It was around one o’clock in the afternoon when we packed up our gear and made the short walk across Tokaruk Lake to our vehicle. It had been a successful morning of angling but with a slowdown in action we figured it was time to change lakes. The weather was starting to clear up, the low hanging clouds and ice fog finally dissipating. Heading west we jogged one kilometer west and half kilometer south to Patterson Lake on Provincial Road # 577. As we pulled into the parking lot which doubles as a picnic area/campground, one other vehicle was already parked at the far end. Friend Steven Wintemute recognized the SUV of hardcore angler Clive Owen, a transplanted Brit who has discovered all the bounty that this province has to offer. He and two other friends had been on the frozen surface of Patterson since eight a.m. As we walked down to visit, one of the anglers had a fish on. After quick introductions we were back to the truck to collect our gear, an invitation extended. Spreading out over a narrowed down section of the lake, we had are set lines in four feet of water and our jigging ones in about seven. As the day wore on the action increased with a number of beautiful brown and rainbow trout landed and released. The largest, a brilliant dark red male rainbow was caught by a Trent Leys. Leys guides at Kasba Lake Lodge in the summer, but spends a lot of time during the winter ice fishing in all sections of Manitoba and Northwestern Ontario. Earlier that same day Leys caught and released a female brown trout that was perfectly proportioned another sign that this lake continues to produce tremendous fishing.
While the fishing was a little faster than we had experienced on Tokaruk Lake in the morning, I would have to say the fight of the fish on Tokaruk was far and away more spectacular than on any stocked trout water I have ever fished.
When talking to fisheries biologist and friend Ken Kansas this week about the two lakes, he mentioned that all stocked rainbow in Manitoba the last three years come from a steelhead strain they get from British Columbia. Kansas says the rainbows of Tokaruk are legendary among both fly fishers and regular anglers alike as to the incredible strength and never say quit attitude when hooked. Kansas believes it has to do with the forage base of the different lakes. “Tokaruk rainbows seem to focus on minnows in the crystal clear water, making them constantly on the move. In Patterson with a varied forage base including backswimmers, scuds, leeches and minnows, while the fish fight hard, they can’t match the Tokaruk battlers.”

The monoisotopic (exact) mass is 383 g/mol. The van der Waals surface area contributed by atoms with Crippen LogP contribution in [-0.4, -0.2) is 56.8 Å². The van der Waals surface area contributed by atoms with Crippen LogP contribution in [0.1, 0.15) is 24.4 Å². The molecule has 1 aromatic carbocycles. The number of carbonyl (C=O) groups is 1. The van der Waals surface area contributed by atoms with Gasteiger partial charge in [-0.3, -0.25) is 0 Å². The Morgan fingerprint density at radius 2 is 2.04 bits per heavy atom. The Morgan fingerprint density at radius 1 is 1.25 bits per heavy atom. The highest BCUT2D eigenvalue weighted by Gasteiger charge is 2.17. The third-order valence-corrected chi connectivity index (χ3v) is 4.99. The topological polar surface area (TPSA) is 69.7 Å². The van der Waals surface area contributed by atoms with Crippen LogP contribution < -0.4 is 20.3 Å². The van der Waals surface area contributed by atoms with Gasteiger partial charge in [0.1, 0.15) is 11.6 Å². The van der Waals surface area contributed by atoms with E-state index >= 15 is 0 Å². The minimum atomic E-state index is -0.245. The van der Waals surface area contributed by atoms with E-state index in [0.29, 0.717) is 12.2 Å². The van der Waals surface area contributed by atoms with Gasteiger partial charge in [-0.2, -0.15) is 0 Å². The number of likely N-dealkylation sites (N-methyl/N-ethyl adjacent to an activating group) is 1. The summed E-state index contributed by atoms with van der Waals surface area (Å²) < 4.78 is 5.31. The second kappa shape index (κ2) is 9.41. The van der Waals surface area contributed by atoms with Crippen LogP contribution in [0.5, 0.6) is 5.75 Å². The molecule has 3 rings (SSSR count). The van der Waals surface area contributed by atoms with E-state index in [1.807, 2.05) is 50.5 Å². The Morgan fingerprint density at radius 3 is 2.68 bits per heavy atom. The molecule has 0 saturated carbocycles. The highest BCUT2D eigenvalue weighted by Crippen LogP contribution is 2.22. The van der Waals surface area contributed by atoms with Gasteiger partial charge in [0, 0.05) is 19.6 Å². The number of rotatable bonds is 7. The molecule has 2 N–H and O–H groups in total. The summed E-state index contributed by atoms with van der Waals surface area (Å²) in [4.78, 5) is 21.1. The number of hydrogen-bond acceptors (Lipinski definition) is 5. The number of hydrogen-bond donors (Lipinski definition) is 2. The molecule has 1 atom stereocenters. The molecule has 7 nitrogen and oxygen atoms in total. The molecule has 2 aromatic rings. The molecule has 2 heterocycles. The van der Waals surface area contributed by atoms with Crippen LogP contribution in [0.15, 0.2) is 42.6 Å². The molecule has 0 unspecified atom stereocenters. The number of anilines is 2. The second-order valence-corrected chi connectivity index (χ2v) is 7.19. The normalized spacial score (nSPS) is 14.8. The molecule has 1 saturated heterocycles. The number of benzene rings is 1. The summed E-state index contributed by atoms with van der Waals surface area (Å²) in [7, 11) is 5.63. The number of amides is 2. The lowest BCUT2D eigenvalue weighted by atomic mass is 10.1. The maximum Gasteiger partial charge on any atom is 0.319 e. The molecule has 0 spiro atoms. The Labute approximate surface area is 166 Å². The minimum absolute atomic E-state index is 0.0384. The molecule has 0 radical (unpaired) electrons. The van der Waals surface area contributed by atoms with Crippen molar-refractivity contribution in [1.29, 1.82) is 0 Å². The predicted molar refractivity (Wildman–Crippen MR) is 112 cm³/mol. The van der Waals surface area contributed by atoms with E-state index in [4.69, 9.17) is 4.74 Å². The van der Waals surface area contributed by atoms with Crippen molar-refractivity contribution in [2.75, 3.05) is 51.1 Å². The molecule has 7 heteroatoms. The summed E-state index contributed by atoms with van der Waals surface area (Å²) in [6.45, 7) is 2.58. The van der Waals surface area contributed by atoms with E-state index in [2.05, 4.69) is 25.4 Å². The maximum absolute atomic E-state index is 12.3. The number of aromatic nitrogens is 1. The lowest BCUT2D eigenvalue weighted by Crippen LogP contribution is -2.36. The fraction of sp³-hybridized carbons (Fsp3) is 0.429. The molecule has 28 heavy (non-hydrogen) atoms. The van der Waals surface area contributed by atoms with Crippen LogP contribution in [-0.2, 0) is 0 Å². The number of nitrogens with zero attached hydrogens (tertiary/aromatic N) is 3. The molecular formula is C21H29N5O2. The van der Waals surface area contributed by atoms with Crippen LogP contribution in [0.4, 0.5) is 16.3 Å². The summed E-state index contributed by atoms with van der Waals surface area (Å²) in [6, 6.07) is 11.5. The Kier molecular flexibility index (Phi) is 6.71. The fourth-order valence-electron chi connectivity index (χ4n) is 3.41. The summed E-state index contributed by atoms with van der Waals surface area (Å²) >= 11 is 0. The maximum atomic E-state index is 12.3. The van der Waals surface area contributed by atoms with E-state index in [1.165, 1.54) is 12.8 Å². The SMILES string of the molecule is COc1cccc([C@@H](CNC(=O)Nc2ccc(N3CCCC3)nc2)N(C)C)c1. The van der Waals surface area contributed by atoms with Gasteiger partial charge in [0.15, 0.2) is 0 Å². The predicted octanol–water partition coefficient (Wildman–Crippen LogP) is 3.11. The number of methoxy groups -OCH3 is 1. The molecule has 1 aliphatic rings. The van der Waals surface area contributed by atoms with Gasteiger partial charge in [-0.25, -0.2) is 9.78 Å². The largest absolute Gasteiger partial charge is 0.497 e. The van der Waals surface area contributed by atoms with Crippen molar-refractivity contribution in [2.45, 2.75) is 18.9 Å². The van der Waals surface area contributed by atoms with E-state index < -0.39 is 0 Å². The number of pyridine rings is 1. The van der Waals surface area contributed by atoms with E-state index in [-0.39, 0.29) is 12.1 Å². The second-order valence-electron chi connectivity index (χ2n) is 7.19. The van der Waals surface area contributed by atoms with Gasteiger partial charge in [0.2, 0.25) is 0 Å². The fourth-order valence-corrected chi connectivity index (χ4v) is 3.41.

Kansas was also quick to let me know that I made a mistake in my last column when I mentioned that Tokaruk had to deal with winterkill and perch infestations.
In fact says Kansas, white suckers populated the lake after a series of Olha Lake blowouts into Tokaruk (Olha is just upstream) so the sucker numbers got quite high and likely impacted lake food supplies by way of extensive benthic foraging
Kansas knows there were some questionable winters oxygen wise...although no one saw any dead fish that he was aware of . The good news as far as he is concerned is that the lake has regained its' balance in the last couple of years.